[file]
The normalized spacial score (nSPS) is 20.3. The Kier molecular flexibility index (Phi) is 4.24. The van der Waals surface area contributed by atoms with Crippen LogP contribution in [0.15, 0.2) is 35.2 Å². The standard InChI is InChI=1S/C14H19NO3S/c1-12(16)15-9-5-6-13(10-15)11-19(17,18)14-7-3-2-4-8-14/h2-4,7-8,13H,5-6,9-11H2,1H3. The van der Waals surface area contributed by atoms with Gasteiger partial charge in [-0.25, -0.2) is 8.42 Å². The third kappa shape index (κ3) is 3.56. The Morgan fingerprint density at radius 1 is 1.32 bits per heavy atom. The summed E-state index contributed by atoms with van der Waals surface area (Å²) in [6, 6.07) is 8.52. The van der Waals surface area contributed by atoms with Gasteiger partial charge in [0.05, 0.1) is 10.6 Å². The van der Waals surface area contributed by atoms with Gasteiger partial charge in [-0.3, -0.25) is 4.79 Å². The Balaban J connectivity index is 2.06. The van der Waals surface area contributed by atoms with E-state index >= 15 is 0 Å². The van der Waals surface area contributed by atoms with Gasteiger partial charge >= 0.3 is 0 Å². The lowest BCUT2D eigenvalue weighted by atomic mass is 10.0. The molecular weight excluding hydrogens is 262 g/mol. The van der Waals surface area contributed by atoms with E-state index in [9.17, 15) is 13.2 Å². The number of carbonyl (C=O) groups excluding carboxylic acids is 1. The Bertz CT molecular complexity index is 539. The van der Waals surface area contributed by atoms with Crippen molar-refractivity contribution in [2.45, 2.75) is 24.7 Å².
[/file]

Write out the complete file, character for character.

The normalized spacial score (nSPS) is 20.3. The Kier molecular flexibility index (Phi) is 4.24. The van der Waals surface area contributed by atoms with Crippen LogP contribution in [0.15, 0.2) is 35.2 Å². The standard InChI is InChI=1S/C14H19NO3S/c1-12(16)15-9-5-6-13(10-15)11-19(17,18)14-7-3-2-4-8-14/h2-4,7-8,13H,5-6,9-11H2,1H3. The van der Waals surface area contributed by atoms with Gasteiger partial charge in [-0.25, -0.2) is 8.42 Å². The third kappa shape index (κ3) is 3.56. The Morgan fingerprint density at radius 1 is 1.32 bits per heavy atom. The summed E-state index contributed by atoms with van der Waals surface area (Å²) in [6, 6.07) is 8.52. The van der Waals surface area contributed by atoms with Gasteiger partial charge in [0.05, 0.1) is 10.6 Å². The van der Waals surface area contributed by atoms with Gasteiger partial charge in [-0.3, -0.25) is 4.79 Å². The Balaban J connectivity index is 2.06. The van der Waals surface area contributed by atoms with E-state index >= 15 is 0 Å². The van der Waals surface area contributed by atoms with Gasteiger partial charge >= 0.3 is 0 Å². The lowest BCUT2D eigenvalue weighted by atomic mass is 10.0. The molecular weight excluding hydrogens is 262 g/mol. The van der Waals surface area contributed by atoms with E-state index in [9.17, 15) is 13.2 Å². The number of carbonyl (C=O) groups excluding carboxylic acids is 1. The Bertz CT molecular complexity index is 539. The van der Waals surface area contributed by atoms with Crippen molar-refractivity contribution in [2.45, 2.75) is 24.7 Å².